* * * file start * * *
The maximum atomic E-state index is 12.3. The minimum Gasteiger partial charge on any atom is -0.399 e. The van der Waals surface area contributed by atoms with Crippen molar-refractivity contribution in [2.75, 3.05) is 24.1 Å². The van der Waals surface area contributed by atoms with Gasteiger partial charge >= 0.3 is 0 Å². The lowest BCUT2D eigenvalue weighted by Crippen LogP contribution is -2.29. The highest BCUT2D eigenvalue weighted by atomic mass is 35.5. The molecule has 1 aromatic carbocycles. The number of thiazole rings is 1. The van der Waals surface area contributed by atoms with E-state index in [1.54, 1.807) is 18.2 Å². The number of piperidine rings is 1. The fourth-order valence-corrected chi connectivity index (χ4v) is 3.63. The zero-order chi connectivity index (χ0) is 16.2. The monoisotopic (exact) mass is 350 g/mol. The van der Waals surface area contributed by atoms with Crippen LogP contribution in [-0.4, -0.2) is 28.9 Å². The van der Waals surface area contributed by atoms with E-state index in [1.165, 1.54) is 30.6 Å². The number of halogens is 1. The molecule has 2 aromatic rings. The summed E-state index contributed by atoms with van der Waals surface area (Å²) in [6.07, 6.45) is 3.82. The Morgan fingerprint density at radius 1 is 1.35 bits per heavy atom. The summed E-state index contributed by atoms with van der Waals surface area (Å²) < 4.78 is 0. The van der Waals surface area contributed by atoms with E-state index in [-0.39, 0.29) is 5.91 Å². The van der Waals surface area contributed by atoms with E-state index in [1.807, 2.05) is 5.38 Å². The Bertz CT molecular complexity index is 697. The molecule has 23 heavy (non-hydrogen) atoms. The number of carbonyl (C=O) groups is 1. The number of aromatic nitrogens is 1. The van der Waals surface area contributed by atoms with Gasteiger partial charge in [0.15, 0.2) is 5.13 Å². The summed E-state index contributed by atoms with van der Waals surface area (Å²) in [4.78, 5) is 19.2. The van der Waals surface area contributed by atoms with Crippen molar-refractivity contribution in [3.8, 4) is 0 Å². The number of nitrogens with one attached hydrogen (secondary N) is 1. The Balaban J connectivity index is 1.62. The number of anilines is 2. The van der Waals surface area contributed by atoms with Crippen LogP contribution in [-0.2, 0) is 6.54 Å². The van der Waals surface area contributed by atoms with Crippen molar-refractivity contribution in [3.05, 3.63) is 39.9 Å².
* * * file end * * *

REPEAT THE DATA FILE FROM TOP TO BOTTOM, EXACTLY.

The maximum atomic E-state index is 12.3. The minimum Gasteiger partial charge on any atom is -0.399 e. The van der Waals surface area contributed by atoms with Crippen molar-refractivity contribution in [2.75, 3.05) is 24.1 Å². The van der Waals surface area contributed by atoms with Gasteiger partial charge >= 0.3 is 0 Å². The lowest BCUT2D eigenvalue weighted by Crippen LogP contribution is -2.29. The highest BCUT2D eigenvalue weighted by atomic mass is 35.5. The molecule has 1 aromatic carbocycles. The number of thiazole rings is 1. The van der Waals surface area contributed by atoms with E-state index in [1.54, 1.807) is 18.2 Å². The number of piperidine rings is 1. The fourth-order valence-corrected chi connectivity index (χ4v) is 3.63. The zero-order chi connectivity index (χ0) is 16.2. The monoisotopic (exact) mass is 350 g/mol. The van der Waals surface area contributed by atoms with Crippen LogP contribution in [-0.4, -0.2) is 28.9 Å². The van der Waals surface area contributed by atoms with E-state index in [1.165, 1.54) is 30.6 Å². The number of halogens is 1. The molecule has 2 aromatic rings. The summed E-state index contributed by atoms with van der Waals surface area (Å²) in [6.07, 6.45) is 3.82. The Morgan fingerprint density at radius 1 is 1.35 bits per heavy atom. The summed E-state index contributed by atoms with van der Waals surface area (Å²) < 4.78 is 0. The van der Waals surface area contributed by atoms with E-state index in [-0.39, 0.29) is 5.91 Å². The van der Waals surface area contributed by atoms with E-state index in [1.807, 2.05) is 5.38 Å². The Bertz CT molecular complexity index is 697. The molecule has 23 heavy (non-hydrogen) atoms. The number of carbonyl (C=O) groups is 1. The number of aromatic nitrogens is 1. The van der Waals surface area contributed by atoms with Gasteiger partial charge in [0.15, 0.2) is 5.13 Å². The summed E-state index contributed by atoms with van der Waals surface area (Å²) in [4.78, 5) is 19.2. The van der Waals surface area contributed by atoms with Crippen molar-refractivity contribution in [3.8, 4) is 0 Å². The number of nitrogens with one attached hydrogen (secondary N) is 1. The Balaban J connectivity index is 1.62. The number of anilines is 2. The van der Waals surface area contributed by atoms with Crippen LogP contribution in [-0.2, 0) is 6.54 Å². The van der Waals surface area contributed by atoms with Crippen molar-refractivity contribution in [3.05, 3.63) is 39.9 Å².